We had arranged to meet up with my godson and his family late on Sunday, the second day of our visit to Staffordshire and the Peak District. So, we had not planned anything major for earlier in the day. A trip to the nearest Sainsbury's to stock up on provisions was followed by a visit to Tittesworth Reservoir where we knew the dogs could stretch their legs. Like a lot of place names in this neck of the woods, Tittesworth sounds more than a bit rude. But it pales in comparison to one small town we drove through on our way here last Saturday which was called Penistone. Okay, it would not be too bad if one of its inhabitants was just asked where he or she lived. The answer penny-stone doesn't sound even slightly rude. But if asked to spell it the temptation to reply "penis" with "tone" on the end would surely be too much of a temptation.
Anyway, enough of such crudity. Back to Tittesworth Reservoir where we went for a short, but pleasant, stroll through some of the surrounding woodland. Afterwards lunch consisted of a cup of tea and an extremely large scone each outside the lakeside cafe. I hasten to add that they were just ordinary scones, and not rude sounding (and no doubt rude shaped) peniscones of which I wouldn't be surprised in the slightest if I found out they were baked around here.
Although Penkridge, where our friends live, is less than thirty miles from the caravan site on which we are staying, it seemed to take forever to get there. For some reason the local councils have decided that the law of the land is not good enough for the motorists of North Staffordshire and they have reduced the national speed limit from 60mph to 50mph on most roads. They police this by having hundreds of speed cameras set up. In some places they were every fifty yards or so. When we finally got onto a motorway where we should have been able to legally do 70mph we got stuck in the mother of all traffic jams.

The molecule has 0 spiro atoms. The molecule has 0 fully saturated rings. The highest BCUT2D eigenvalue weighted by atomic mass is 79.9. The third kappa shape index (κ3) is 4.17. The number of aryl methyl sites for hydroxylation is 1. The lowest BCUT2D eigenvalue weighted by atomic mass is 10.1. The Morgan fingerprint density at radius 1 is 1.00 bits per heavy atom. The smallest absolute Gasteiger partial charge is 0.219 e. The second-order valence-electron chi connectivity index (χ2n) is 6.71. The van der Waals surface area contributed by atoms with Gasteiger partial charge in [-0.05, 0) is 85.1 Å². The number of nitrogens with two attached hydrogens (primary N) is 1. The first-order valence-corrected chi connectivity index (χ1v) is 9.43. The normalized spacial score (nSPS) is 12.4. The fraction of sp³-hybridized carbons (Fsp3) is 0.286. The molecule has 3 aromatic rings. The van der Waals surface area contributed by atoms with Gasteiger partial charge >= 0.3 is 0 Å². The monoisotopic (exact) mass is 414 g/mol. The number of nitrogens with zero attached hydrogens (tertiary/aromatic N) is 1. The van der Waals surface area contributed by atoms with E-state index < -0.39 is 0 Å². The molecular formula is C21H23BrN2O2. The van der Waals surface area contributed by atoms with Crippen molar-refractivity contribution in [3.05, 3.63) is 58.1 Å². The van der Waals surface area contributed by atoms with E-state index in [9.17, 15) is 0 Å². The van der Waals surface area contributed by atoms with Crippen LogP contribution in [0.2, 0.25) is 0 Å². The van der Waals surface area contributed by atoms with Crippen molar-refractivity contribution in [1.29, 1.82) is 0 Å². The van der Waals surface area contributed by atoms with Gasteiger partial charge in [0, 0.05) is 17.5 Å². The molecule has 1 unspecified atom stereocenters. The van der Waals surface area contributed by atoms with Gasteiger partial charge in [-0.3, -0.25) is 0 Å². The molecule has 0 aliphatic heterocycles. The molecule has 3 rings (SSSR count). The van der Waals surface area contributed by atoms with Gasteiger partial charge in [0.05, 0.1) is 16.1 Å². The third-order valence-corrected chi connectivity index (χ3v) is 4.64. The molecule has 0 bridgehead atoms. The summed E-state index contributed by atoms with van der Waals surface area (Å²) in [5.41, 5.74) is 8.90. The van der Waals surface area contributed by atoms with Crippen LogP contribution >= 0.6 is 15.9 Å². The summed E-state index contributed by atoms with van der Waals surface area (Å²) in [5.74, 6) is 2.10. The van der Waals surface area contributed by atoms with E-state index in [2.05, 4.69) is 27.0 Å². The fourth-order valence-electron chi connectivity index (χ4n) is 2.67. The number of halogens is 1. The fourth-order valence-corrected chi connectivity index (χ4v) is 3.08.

Therefore, we we very late arriving in Penkridge. But our friends were forgiving. My godson, Ben, who doesn't live with a dog, spent nigh on an hour playing ball with Quiz. Then we went for a walk around Penkridge and along the towpath of the Staffordshire and Worcestershire Canal which runs through the village. On our way back from our walk we stopped at a fish and chip shop where my friend, Greg, bought us all supper.
I must say that I was incredibly impressed by my godson, Ben, and his elder (by two years) brother, Nathanuel. They are well-mannered, exceedingly well-behaved chaps, with no affectations (very unusual for clergy kids nowadays who can be extremely pretentious especially if their parents are of the evangelical persuasion). I don't think I've ever come across a six year old and an eight year old who are such pleasant company to be with.
I think I passed the good "uncle" test. Their father was telling us about some confusion regarding their telephone number and how people kept ringing them up under the impression that they would get through to the local fishmongers rather than the vicarage.
"When you told them you were a vicar," I asked their father, "did they reply 'Thank cod for that?'"
The laughter, as they say, was satisfactory. Very satisfactory indeed. I know I can make you lot laugh and that is a fine thing. But making a couple of young lads burst into fits of giggling is something far more marvellous.